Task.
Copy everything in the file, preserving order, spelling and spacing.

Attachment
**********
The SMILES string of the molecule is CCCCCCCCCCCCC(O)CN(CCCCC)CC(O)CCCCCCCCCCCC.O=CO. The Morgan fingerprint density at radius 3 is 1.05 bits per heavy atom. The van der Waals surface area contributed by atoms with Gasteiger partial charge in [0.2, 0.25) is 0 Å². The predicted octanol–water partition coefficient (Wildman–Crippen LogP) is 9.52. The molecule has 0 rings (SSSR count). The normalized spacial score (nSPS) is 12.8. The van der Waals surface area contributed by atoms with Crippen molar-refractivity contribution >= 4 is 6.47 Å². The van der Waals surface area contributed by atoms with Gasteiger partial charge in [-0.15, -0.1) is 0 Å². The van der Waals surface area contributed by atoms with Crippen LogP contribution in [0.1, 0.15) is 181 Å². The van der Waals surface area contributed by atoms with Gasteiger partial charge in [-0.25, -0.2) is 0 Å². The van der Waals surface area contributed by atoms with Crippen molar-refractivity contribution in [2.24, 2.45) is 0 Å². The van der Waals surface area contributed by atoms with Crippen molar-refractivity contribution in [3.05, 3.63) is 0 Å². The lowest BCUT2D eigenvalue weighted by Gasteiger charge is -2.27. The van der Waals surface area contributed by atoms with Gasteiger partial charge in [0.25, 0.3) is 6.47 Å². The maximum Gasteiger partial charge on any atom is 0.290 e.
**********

The SMILES string of the molecule is CCCCCCCCCCCCC(O)CN(CCCCC)CC(O)CCCCCCCCCCCC.O=CO. The Morgan fingerprint density at radius 3 is 1.05 bits per heavy atom. The van der Waals surface area contributed by atoms with Gasteiger partial charge in [0.2, 0.25) is 0 Å². The predicted octanol–water partition coefficient (Wildman–Crippen LogP) is 9.52. The molecule has 0 rings (SSSR count). The normalized spacial score (nSPS) is 12.8. The van der Waals surface area contributed by atoms with Crippen molar-refractivity contribution >= 4 is 6.47 Å². The van der Waals surface area contributed by atoms with Gasteiger partial charge in [-0.15, -0.1) is 0 Å². The van der Waals surface area contributed by atoms with Crippen LogP contribution in [0.1, 0.15) is 181 Å². The van der Waals surface area contributed by atoms with Gasteiger partial charge in [-0.25, -0.2) is 0 Å². The van der Waals surface area contributed by atoms with Crippen molar-refractivity contribution in [2.24, 2.45) is 0 Å². The van der Waals surface area contributed by atoms with Crippen molar-refractivity contribution in [3.05, 3.63) is 0 Å². The lowest BCUT2D eigenvalue weighted by Gasteiger charge is -2.27. The van der Waals surface area contributed by atoms with Gasteiger partial charge in [0.25, 0.3) is 6.47 Å². The maximum Gasteiger partial charge on any atom is 0.290 e.